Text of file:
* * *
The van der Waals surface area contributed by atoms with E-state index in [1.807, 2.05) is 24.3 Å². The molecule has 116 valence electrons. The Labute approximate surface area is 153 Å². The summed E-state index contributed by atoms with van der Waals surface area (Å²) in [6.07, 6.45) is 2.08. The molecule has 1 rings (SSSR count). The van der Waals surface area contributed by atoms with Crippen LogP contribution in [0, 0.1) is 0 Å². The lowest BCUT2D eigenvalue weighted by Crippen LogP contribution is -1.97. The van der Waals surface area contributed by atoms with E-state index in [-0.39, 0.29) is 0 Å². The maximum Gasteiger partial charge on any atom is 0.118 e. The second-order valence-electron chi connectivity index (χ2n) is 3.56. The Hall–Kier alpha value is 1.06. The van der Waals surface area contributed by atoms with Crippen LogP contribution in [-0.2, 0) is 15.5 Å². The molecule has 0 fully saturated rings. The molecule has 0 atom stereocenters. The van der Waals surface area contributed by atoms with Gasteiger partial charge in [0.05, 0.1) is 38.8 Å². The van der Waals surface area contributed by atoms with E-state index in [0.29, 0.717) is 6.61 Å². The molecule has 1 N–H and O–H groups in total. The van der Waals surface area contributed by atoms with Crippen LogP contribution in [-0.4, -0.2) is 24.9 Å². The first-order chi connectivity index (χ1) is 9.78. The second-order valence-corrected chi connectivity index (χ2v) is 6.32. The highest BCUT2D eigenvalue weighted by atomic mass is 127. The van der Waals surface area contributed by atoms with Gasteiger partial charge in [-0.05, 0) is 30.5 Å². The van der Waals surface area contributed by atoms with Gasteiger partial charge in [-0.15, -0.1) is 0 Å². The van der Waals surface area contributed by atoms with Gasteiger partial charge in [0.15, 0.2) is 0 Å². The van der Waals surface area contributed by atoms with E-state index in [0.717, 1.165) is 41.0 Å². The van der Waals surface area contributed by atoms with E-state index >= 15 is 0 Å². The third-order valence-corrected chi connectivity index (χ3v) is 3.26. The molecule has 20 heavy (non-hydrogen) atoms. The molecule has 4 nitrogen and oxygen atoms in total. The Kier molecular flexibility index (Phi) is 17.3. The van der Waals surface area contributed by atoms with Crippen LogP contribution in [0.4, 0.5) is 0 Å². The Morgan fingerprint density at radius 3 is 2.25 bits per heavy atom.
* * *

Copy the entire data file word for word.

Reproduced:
The van der Waals surface area contributed by atoms with E-state index in [1.807, 2.05) is 24.3 Å². The molecule has 116 valence electrons. The Labute approximate surface area is 153 Å². The summed E-state index contributed by atoms with van der Waals surface area (Å²) in [6.07, 6.45) is 2.08. The molecule has 1 rings (SSSR count). The van der Waals surface area contributed by atoms with Crippen LogP contribution in [0, 0.1) is 0 Å². The lowest BCUT2D eigenvalue weighted by Crippen LogP contribution is -1.97. The van der Waals surface area contributed by atoms with E-state index in [-0.39, 0.29) is 0 Å². The maximum Gasteiger partial charge on any atom is 0.118 e. The second-order valence-electron chi connectivity index (χ2n) is 3.56. The Hall–Kier alpha value is 1.06. The van der Waals surface area contributed by atoms with Crippen LogP contribution in [-0.2, 0) is 15.5 Å². The molecule has 0 fully saturated rings. The molecule has 0 atom stereocenters. The van der Waals surface area contributed by atoms with Gasteiger partial charge in [0.05, 0.1) is 38.8 Å². The van der Waals surface area contributed by atoms with E-state index in [0.29, 0.717) is 6.61 Å². The molecule has 1 N–H and O–H groups in total. The van der Waals surface area contributed by atoms with Crippen LogP contribution in [-0.4, -0.2) is 24.9 Å². The first-order chi connectivity index (χ1) is 9.78. The second-order valence-corrected chi connectivity index (χ2v) is 6.32. The highest BCUT2D eigenvalue weighted by atomic mass is 127. The van der Waals surface area contributed by atoms with Gasteiger partial charge in [-0.05, 0) is 30.5 Å². The van der Waals surface area contributed by atoms with Gasteiger partial charge in [-0.15, -0.1) is 0 Å². The van der Waals surface area contributed by atoms with Gasteiger partial charge in [0.15, 0.2) is 0 Å². The van der Waals surface area contributed by atoms with E-state index in [0.717, 1.165) is 41.0 Å². The van der Waals surface area contributed by atoms with E-state index >= 15 is 0 Å². The third-order valence-corrected chi connectivity index (χ3v) is 3.26. The molecule has 20 heavy (non-hydrogen) atoms. The molecule has 4 nitrogen and oxygen atoms in total. The Kier molecular flexibility index (Phi) is 17.3. The van der Waals surface area contributed by atoms with Crippen LogP contribution in [0.4, 0.5) is 0 Å². The Morgan fingerprint density at radius 3 is 2.25 bits per heavy atom.